Ahead for the Hills

Jan. 10, 2007

Due to its hilly topography, densely populated residential location and heavy traffic use, the 1.3-mile-long, two-lane roadway became a dangerous and highly congested area for travelers. One popular local incident involved a rollover of a truckload of fish. Since the 1950s, the Minnesota Department of Transportation (Mn/DOT) had hoped to improve Piedmont, but was continually put off due to a lack of funds. Eventually their wish was granted.

Due to its hilly topography, densely populated residential location and heavy traffic use, the 1.3-mile-long, two-lane roadway became a dangerous and highly congested area for travelers. One popular local incident involved a rollover of a truckload of fish. Since the 1950s, the Minnesota Department of Transportation (Mn/DOT) had hoped to improve Piedmont, but was continually put off due to a lack of funds. Eventually their wish was granted. The team of Mn/DOT, URS, LHB and Ames Construction came together to widen Piedmont into a four-lane divided highway, while addressing safety, neighborhood concerns and aesthetic, historical, environmental and technical challenges on the project.

Originally a residential road, over time Piedmont became an unusually vital corridor, with 12,000 vehicles traveling on it daily. Also known as U.S. Highway 53/TH53, since it is a segment on the “Falls to Falls” U.S. 53 route, which connects Chippewa Falls, Wis., to International Falls, Minn., Piedmont’s high use is due to this connection and its link to I-35, Duluth’s port and shopping mall area and the natural resources of northern Minnesota. Along with regular auto and pedestrian traffic, the trunk highway accommodates unusually large loads of mining and manufacturing equipment weighing up to 300 tons. These “super loads” are shipped to and from North America through Duluth’s port.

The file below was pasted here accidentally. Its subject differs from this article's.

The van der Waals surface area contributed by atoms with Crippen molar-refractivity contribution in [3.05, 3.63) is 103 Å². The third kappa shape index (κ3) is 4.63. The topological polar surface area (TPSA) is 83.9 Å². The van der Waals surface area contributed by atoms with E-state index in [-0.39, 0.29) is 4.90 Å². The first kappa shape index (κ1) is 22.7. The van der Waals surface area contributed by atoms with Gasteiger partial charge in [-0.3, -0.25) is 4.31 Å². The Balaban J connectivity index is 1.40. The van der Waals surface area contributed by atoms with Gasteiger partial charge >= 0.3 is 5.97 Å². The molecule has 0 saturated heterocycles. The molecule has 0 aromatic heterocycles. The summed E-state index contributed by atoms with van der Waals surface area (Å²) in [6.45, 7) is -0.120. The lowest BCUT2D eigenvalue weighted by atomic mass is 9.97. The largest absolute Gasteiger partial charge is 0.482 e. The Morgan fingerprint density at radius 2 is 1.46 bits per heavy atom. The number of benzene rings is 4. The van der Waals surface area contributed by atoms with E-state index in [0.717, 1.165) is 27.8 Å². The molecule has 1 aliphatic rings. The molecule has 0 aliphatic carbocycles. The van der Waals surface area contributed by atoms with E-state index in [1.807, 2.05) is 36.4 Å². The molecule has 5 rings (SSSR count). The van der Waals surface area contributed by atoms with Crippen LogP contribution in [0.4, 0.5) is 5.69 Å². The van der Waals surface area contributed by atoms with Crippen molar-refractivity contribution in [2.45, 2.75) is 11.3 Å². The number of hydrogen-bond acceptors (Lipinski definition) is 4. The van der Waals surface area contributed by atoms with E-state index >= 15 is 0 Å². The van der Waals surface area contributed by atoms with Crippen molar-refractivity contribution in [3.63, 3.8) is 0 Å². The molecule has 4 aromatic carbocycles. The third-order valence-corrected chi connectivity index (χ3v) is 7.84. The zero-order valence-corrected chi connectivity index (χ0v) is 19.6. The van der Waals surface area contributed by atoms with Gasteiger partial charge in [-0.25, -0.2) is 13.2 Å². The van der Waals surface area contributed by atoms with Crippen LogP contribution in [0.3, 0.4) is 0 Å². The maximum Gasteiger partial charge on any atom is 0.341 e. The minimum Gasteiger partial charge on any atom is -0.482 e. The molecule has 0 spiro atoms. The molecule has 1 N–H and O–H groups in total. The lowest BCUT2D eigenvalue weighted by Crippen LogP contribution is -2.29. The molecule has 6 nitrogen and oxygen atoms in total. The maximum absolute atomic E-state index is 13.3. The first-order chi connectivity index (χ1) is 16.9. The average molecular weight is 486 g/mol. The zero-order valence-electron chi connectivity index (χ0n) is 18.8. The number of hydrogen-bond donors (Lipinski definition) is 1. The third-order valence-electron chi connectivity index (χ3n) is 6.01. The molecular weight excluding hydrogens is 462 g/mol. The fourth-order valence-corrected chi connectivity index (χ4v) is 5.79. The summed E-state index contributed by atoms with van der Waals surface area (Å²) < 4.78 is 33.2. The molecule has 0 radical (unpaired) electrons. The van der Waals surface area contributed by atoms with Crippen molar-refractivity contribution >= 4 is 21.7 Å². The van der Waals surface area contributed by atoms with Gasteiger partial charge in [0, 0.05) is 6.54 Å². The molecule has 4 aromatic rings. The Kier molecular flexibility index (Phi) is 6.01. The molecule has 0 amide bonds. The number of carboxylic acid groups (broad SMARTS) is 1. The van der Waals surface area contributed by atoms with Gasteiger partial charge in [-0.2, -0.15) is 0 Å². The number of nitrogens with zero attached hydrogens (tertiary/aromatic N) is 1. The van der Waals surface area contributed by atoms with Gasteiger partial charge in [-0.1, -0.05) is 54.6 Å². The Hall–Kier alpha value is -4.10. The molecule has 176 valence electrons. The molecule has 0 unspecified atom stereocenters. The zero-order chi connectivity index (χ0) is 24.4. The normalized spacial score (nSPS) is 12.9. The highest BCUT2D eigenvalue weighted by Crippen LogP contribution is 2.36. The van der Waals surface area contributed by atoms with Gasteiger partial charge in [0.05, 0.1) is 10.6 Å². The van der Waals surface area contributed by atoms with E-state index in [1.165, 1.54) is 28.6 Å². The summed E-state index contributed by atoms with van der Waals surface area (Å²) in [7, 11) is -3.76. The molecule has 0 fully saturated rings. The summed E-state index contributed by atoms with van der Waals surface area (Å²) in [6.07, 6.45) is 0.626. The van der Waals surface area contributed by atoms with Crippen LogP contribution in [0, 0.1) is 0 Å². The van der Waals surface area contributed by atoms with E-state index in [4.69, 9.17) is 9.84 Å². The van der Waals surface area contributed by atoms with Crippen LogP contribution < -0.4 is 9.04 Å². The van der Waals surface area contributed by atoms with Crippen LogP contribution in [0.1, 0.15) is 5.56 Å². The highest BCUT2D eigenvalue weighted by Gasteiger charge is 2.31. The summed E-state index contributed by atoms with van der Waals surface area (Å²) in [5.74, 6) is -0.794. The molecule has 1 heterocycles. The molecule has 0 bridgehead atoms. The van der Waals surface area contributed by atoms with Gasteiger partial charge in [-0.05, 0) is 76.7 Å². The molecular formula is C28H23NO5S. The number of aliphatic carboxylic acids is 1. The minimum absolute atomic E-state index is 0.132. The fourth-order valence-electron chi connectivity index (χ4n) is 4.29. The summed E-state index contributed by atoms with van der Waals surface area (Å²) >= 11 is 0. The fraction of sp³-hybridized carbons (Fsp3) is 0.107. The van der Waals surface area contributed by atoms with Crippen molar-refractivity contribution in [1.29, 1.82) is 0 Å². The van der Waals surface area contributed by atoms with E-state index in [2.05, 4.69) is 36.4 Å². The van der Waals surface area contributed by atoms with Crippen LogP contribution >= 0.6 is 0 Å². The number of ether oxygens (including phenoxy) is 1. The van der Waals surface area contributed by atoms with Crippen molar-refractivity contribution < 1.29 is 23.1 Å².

Compounding the traffic problem, houses and businesses were located immediately off the roadway, creating bottlenecks all along the route, especially at the notoriously confusing “Seven Corners” intersection. The steep slope encouraged excessive speeds, and due to the numerous intersections, Piedmont posed safety hazards to drivers, pedestrians and residents. After multiple truck rollovers and crashes into roadside buildings, the mayor of Duluth issued an executive order in 1991 banning trucks from the roadway due to safety concerns. Piedmont closed for a day, but since this decision was not in the city’s authority, truck traffic quickly resumed.

However, the mayor’s action did get attention. After Mn/DOT’s many appeals for funds, the Minnesota Legislature in May 2000 finally approved $18.4 million in state budget surplus funds for the construction. The project’s schedule required bids by February 2003, so construction would be complete by the end of August 2005, four years ahead of the completion schedule for typical legislative-funded projects. Since Piedmont is a major artery, the tight schedule was to help minimize inconveniences to residents and open Piedmont to traffic as soon as possible.

Gang tackling